Scams involving Bitcoin or other cryptocurrencies are rapidly increasing in frequency.
If you have been scammed, you may feel angry, embarrassed and unsure of where to turn to recover your funds. This article lays out the best practices for attempting to recover your funds.
Note: CryptoAssetRecovery.com does not offer a service to help you recover crypto assets lost in scams. However, many people have asked for our help, and this article is our attempt to distill best practices for recovering from a scam. We cannot help you beyond the suggestions outlined in this article.
First, the bad news: it is very unlikely that you will recover your funds.
However, that doesn't mean that you can't recover (emotionally) from the situation that you're currently in. You also have the power to help the government bring the scammers to justice, and to help other people avoid the same fate.
And, in some very specific situations, it appears that the government has returned some portion of recovered funds to their victims.
These suggestions represent best practices:
Some scammers focus on defrauding people that have already been scammed. The US Commodity Futures Trading Commission (CFTC) calls these recovery scams:
Commonly, a victim receives a phone call or email from a person claiming to be a government official, an attorney, or recovery service representative. In most cases the fraudsters claim to have the money already in hand, or are working with the court to distribute the funds. In other cases, the victims are told that the fraudsters who took their money have been tracked down and the caller is notifying victims to begin a civil court action.
After making contact with a victim, recovery scammers will explain that they need you to pay an overdue tax, a retainer or some other up-front fee before your funds can be released to you. This is the scam. They have not recovered your funds -- if they had, they could simply take the fee from the funds.
Don't pay anything up-front to someone that claims that they can recover your funds. Get your funds back first, and then deal with any fees.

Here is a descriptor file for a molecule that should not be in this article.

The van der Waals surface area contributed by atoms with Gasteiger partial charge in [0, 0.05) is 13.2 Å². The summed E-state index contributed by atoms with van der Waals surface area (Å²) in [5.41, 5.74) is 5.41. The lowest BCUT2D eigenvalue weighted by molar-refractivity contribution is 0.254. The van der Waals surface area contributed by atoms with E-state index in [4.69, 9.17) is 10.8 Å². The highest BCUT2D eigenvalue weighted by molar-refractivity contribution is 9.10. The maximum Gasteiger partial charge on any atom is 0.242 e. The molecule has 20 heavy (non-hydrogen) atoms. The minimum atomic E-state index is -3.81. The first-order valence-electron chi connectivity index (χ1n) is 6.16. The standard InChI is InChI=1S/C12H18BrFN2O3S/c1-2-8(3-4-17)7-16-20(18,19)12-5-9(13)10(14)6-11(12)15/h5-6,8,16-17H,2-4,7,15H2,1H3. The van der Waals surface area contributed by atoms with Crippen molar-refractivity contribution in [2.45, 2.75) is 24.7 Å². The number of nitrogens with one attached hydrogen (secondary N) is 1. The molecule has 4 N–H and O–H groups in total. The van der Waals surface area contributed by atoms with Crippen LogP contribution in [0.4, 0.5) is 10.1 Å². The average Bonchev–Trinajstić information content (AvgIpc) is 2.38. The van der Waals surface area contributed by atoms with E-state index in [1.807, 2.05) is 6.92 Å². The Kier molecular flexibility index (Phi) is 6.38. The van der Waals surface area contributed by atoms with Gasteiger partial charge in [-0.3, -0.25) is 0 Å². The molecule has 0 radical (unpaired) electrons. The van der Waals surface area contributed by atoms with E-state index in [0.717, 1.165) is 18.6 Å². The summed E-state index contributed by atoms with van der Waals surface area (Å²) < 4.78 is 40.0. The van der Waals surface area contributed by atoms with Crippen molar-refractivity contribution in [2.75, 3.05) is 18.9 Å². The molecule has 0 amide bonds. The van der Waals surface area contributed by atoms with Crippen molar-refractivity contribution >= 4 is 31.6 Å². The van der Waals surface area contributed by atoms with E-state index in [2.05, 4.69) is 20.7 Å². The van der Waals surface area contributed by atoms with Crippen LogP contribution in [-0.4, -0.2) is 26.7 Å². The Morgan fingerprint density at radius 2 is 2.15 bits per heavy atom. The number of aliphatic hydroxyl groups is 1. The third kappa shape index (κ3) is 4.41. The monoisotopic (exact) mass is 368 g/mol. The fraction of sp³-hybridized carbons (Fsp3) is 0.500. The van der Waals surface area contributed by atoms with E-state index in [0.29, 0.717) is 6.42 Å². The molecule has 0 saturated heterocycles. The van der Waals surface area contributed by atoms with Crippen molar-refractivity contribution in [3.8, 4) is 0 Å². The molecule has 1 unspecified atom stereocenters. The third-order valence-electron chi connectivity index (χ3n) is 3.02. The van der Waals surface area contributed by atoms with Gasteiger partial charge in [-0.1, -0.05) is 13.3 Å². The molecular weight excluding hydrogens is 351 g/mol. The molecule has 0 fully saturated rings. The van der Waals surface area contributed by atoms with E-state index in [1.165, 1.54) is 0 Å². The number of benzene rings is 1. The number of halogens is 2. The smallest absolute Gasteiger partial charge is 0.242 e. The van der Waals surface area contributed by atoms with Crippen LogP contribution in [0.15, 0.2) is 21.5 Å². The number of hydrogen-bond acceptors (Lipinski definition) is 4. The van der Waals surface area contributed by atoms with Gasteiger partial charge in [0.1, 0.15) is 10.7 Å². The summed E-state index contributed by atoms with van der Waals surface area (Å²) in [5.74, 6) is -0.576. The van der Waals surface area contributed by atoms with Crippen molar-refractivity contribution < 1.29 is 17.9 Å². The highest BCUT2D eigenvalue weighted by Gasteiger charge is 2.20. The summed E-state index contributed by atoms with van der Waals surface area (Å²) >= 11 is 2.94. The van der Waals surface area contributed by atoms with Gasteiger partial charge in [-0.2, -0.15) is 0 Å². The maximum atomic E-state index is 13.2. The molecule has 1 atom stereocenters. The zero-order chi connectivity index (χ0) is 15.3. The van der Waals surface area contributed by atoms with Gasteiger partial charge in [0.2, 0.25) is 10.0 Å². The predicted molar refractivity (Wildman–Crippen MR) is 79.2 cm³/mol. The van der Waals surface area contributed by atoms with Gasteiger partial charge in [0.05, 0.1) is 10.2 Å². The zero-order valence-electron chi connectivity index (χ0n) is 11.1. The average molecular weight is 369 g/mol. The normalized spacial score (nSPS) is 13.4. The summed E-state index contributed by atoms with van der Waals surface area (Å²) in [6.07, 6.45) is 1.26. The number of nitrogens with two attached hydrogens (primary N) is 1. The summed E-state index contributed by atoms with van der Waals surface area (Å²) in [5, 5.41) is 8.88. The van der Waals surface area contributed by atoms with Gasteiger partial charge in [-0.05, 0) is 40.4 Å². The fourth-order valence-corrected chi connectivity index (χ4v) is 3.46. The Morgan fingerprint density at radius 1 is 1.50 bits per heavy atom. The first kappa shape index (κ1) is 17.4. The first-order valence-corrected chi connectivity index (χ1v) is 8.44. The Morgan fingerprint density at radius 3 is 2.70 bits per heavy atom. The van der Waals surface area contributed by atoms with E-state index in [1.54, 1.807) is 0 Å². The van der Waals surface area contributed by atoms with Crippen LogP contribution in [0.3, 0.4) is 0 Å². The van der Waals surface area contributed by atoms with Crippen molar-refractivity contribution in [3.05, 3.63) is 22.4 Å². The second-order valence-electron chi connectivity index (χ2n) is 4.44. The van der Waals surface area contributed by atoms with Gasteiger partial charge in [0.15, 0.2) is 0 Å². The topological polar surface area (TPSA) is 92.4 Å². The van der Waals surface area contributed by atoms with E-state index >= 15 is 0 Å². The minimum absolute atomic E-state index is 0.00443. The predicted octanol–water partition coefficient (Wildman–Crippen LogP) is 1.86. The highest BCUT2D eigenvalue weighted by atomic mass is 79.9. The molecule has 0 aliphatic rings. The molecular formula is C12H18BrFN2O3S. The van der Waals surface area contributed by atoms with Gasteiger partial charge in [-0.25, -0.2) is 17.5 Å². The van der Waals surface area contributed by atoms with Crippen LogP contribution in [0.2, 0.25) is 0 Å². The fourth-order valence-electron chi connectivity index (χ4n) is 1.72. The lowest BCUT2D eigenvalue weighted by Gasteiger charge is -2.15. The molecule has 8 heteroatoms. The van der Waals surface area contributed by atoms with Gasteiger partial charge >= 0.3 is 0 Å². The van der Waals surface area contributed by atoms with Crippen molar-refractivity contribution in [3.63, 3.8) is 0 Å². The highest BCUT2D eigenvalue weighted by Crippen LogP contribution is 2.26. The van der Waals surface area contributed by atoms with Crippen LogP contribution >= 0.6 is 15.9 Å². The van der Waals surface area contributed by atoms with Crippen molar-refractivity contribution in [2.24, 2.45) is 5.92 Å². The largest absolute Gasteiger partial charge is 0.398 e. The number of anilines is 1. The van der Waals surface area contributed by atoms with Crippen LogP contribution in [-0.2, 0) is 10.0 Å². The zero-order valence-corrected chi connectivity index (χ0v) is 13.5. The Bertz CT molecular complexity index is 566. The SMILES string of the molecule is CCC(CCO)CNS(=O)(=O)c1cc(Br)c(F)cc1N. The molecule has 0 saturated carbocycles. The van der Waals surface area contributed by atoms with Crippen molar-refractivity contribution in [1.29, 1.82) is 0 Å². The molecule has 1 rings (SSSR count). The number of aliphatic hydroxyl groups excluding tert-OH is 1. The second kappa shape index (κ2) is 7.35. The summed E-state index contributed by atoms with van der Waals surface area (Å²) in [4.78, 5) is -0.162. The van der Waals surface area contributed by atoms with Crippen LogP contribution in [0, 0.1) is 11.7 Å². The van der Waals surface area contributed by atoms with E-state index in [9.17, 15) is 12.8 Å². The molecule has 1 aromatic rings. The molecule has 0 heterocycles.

In many cases, you may have shared private financial information with scammers. We have heard stories of scammers requiring their victims to provide photos of identity documents, like drivers licenses or passports. These documents may make it easier for scammers to steal your identity.
It is important that you monitor your credit. USA.gov has information on how to check your credit report.
In addition, you may want to place a fraud alert on your credit report. The Federal Trade Commission (FTC) explains: "A fraud alert will make it harder for someone to open a new credit account in your name. A business must verify your identity before it issues new credit in your name."
Filing a fraud alert is simple -- you contact one of the three credit bureaus (Equifax, Experian, or TransUnion), and they will contact the other two.
Write out the details of how the scam worked, now, while it's easy to find emails, texts and other digital trails.
Here's the information that you should collect and write down so that you can fully report the scam:
Here is an example of a Victim Impact Statement for a specific scam prosecuted by the US Department of Justice. This will give you a sense of the kind of information that law enforcement may request from victims.
If you are a US resident or citizen, you should report the scam to several different government agencies:
If you used an exchange, like Coinbase.com, to fund an account and then send those funds to a scammer, you should notify the exchange. The most sophisticated of these exchanges may look for patterns and be able to prevent other people from falling for the same scams.